Garth Ennis is a Northern Ireland-born American comics writer, best known for the Vertigo series Preacher with artist Steve Dillon, his nine-year run on Marvel Comics' Punisher franchise, and The Boys with artist Darick Robertson. He has collaborated with artists such as Dillon and Glenn Fabry on Preacher, John McCrea on Hitman, Marc Silvestri on The Darkness, and Carlos Ezquerra on both Preacher and Hitman. His work has won him recognition in the comics industry, including nominations for the Comics Buyer's Guide Award for Favorite Writer in 1997, 1998, 1999, and 2000.
Irish by birth, Ennis had become a citizen of the United States by July 2016.Ennis is an atheist, and said he feels disdain toward religion. Ennis blamed growing up in Northern Ireland during the Irish Troubles for influencing this attitude. While he was not directly involved in the conflict as a child, Ennis would hear about it each morning on the radio. Raised secular, religiously motivated violence made no sense as to Ennis, as it seemed like people were killing each other over "how to worship their imaginary friend," as Ennis described it. "That more than anything gave me my distrust of religion."
Garth Ennis was born in Northern Ireland. He had become a citizen of the United States by July 2016.Raised with no religion, Ennis' first exposure to the idea of God was as a six-year-old in primary school. Ennis' teacher told the class that God was a being who could see inside their hearts, was always around them, and would ultimately reward or punish them. Ennis described the idea as bewildering, strange and terrifying. He later used this experience in his comic book series, Preacher, whose protagonist is slapped after telling his grandmother that he finds the concept of God "scary." Although the fictional violence in that story was not reflected in Ennis' real-life upbringing, his classmates later reassured each other that they all loved God, though Ennis said, "I think I hate him." Ennis later asked his mother about God, and when she asked him what he thought about the idea, to which Ennis responded, "It sounds kind of stupid," a statement the adult Ennis clarified was meant to mask his fear. His mother's response was, "Well, there you are, then."In 1987, Ennis befriended artist John McCrea while shopping at the first comic book specialty shop in Belfast, which was opened by McCrea and another friend. Ennis would later ask McCrea to illustrate his first professional comics project. It was here that Ennis first met comics writer Alan Moore who advised him to focus on creator-owned work rather than letting comic companies take ownership of his intellectual property.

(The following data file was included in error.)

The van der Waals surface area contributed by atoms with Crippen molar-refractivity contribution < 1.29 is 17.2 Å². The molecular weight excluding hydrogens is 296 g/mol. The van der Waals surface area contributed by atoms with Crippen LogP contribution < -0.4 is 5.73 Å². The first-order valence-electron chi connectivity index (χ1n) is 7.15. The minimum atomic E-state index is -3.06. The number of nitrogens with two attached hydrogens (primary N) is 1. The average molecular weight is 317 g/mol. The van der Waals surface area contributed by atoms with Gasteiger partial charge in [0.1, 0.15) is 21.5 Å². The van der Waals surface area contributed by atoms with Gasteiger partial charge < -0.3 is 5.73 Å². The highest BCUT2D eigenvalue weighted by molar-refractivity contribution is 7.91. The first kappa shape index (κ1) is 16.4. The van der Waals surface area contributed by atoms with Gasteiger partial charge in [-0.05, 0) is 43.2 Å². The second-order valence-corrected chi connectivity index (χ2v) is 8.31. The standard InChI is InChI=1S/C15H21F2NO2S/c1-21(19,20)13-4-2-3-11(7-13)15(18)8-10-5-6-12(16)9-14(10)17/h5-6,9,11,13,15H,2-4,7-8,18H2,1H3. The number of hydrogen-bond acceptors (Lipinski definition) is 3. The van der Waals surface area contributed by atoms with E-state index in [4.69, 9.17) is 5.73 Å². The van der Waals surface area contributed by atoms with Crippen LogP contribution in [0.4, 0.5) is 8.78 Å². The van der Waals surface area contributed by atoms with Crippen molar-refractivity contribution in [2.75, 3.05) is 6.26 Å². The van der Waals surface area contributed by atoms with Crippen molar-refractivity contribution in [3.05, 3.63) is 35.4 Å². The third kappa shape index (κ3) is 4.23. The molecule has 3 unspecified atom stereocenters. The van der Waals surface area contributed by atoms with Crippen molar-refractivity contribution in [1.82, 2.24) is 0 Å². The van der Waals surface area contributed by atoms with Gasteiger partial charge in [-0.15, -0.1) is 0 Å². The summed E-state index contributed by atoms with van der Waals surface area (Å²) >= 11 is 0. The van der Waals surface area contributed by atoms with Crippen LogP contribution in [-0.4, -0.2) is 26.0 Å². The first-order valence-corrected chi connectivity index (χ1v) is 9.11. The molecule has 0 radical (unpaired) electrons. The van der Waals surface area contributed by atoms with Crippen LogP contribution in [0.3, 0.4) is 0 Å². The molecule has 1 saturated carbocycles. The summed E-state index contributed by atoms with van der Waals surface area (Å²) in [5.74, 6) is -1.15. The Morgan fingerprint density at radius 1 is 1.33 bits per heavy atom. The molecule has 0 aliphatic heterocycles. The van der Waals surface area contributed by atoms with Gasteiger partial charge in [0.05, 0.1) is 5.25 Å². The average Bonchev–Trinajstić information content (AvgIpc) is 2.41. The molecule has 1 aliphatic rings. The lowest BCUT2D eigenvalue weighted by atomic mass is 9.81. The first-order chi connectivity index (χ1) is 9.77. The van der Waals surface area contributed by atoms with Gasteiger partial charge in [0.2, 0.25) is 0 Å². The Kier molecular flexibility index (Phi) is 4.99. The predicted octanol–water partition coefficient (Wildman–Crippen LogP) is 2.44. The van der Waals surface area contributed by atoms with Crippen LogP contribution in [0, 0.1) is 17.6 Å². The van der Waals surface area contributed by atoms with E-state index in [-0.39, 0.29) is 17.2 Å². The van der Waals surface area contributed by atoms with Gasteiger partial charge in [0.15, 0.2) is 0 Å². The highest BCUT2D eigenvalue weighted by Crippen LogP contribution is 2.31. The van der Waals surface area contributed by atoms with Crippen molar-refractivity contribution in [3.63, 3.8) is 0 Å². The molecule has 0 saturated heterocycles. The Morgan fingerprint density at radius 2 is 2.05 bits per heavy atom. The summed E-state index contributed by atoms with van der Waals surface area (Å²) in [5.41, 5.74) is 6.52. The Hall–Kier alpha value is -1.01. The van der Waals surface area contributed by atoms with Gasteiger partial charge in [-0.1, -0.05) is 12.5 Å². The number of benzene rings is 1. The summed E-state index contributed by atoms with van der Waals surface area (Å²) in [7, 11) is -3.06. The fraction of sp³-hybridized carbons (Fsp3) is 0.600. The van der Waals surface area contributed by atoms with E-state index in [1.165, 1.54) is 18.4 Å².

Movies & TV shows
1 TV show
A group of people known as the "The Boys" set out to take down corrupt superheros with no more than a willingness to fight dirty and blue-collar work ethic.
2 TV shows
A 30-minute talk show that takes a timely look at pop culture through a fanboy lens and features celebrity interviews, discussion and out-of-the-studio segments.
A preacher is trying to get the almighty to confess his sin of abandoning the world. With his best friend Cassidy, an alcoholic Irish vampire, his love Tulip, a red blooded gun towing a Texan, and the...
1 TV show
A man struggling with his faith is haunted by the sins of his past, but is suddenly thrust into the role of defending humanity from the gathering forces of darkness.
Somewhere in the mountains of Afghanistan, three little figures stagger across the desolate landscape. Their Blackhawk burning in the rocks and the rest of the crew gone with it, the trio must survive...
Warren Ellis: Captured Ghosts
The documentary Warren Ellis: Captured Ghosts takes an in depth look at the life, career and mind of the British comic book writer Warren Ellis. The film combines extensive interviews with Ellis with ...
1 TV show
Prisoners of Gravity
Prisoners of Gravity was a Canadian public broadcasting television news magazine program that explored speculative fiction — science fiction, fantasy, horror, comic books — and its relation to various...
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